Cassidy’s main allies in her work taming the spokes, as she calls the haunted items she comes across, are Teag and Sorren. Teag is her assistant, both in the store and her work. He has his own recently discovered gift; Teag is a Weaver, which means that he can created and weave magic using knots, webs, and cloth. But Teag is not just a Weaver, he’s a Data Weaver— he’s incredibly talented at manipulating the internet and other digital data connected to the World Wide Web. Sorren is the silent partner in Trifles & Folly, the partner that set up the store together with Cassidy’s ancestor centuries before. I liked his paternal attitude to Cassidy, which is protective, without ever becoming patronising or creepy. Sorren is also a vampire and Martin maintains most of the traditional vampire traits: intolerance of sunlight, super strength and speed, incredible healing powers, and a thirst for blood. However, he doesn’t see humans purely as food and it seems as if Martin’s vampires can subsist on animal blood if necessary. He’s more of an Angel character than a Spike. There is an amazing amount of history he’s lived through and I’d love to learn more of it in future tales. A last character that I really enjoyed and who deserves special mention is Lucinda. She’s an academic and a root woman and has a strong connection to the Loas, vodoun spirits, who she invokes for protection. She’s such a warm and comforting presence in the narrative and I hope we’ll see more of her in the future.
The plot of the book was well-paced. Every time Cassidy and Teag got close to solving the mystery, it turned out to be only a minor piece of the puzzle or to open up an whole new can of trouble. It allowed for Martin to reveal more and more of her world and of the supernatural elements in it without creating giant info-dumps. While the tension gets turned up every time, it also caused me to check whether I’d misremembered the number of pages left in the book, as it seemed as if the plot would be resolved in the next chapter or two. Inevitable this would be followed with a twist, which meant more problems to solve. To me this wasn’t a problem, but it might be off-putting to those who dislike this sort of thing. Martin manages to work a lot of history into the book and from the author’s acknowledgements in the back of the book some of the historical figures, landmarks, and events truly existed or happened.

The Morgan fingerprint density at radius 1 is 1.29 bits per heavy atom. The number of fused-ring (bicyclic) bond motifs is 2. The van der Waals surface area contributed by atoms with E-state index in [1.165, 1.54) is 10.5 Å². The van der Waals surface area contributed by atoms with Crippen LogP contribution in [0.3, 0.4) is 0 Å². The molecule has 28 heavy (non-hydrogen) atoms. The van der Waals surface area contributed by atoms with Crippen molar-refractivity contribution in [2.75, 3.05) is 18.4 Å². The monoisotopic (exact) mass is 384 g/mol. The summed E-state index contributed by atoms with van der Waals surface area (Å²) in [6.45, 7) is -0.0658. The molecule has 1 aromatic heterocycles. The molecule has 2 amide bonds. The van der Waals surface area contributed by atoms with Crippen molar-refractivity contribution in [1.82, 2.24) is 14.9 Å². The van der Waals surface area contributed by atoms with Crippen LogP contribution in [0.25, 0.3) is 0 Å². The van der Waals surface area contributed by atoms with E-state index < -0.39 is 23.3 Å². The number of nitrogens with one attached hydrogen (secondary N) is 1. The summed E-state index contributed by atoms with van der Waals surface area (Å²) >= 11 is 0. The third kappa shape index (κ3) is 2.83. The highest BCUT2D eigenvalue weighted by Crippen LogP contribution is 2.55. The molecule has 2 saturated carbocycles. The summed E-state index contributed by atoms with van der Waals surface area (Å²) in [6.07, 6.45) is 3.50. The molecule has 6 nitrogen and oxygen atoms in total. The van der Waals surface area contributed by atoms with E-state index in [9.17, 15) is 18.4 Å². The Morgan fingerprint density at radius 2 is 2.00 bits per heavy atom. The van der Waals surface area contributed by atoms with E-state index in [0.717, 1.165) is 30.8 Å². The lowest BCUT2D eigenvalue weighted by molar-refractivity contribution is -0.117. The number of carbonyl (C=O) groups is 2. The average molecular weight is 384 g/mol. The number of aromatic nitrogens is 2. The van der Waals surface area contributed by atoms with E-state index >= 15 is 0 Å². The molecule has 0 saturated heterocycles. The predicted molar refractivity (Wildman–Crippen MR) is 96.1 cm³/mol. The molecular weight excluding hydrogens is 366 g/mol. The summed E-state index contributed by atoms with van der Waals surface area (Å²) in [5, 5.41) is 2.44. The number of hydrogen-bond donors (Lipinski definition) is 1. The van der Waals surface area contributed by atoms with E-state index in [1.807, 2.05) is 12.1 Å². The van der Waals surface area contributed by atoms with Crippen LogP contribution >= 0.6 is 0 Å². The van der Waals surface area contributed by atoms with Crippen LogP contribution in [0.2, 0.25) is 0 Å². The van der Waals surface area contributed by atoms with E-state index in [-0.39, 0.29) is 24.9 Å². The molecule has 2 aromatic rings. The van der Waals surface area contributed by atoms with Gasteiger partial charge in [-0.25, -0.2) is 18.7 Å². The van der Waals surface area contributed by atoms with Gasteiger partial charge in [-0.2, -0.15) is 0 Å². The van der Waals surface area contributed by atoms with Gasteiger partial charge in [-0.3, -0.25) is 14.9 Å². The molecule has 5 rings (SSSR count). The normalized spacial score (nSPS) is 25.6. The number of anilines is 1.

Overall, I was a charmed by Deadly Curiosities as I was by Buttons and I found myself being sucked more and more into the narrative the further we got along. The tale Martin spins us is interesting and complex. Cassidy, Teag, Sorren and the rest are wonderful characters and I hope we’ll see more of them in the future. Deadly Curiosities is a strong opener to a new urban fantasy series, one that stands on its own beautifully, but it leaves many avenues open to explore in future books. I can only hope there’ll be many more in the future.
This book was provided for review by the publisher.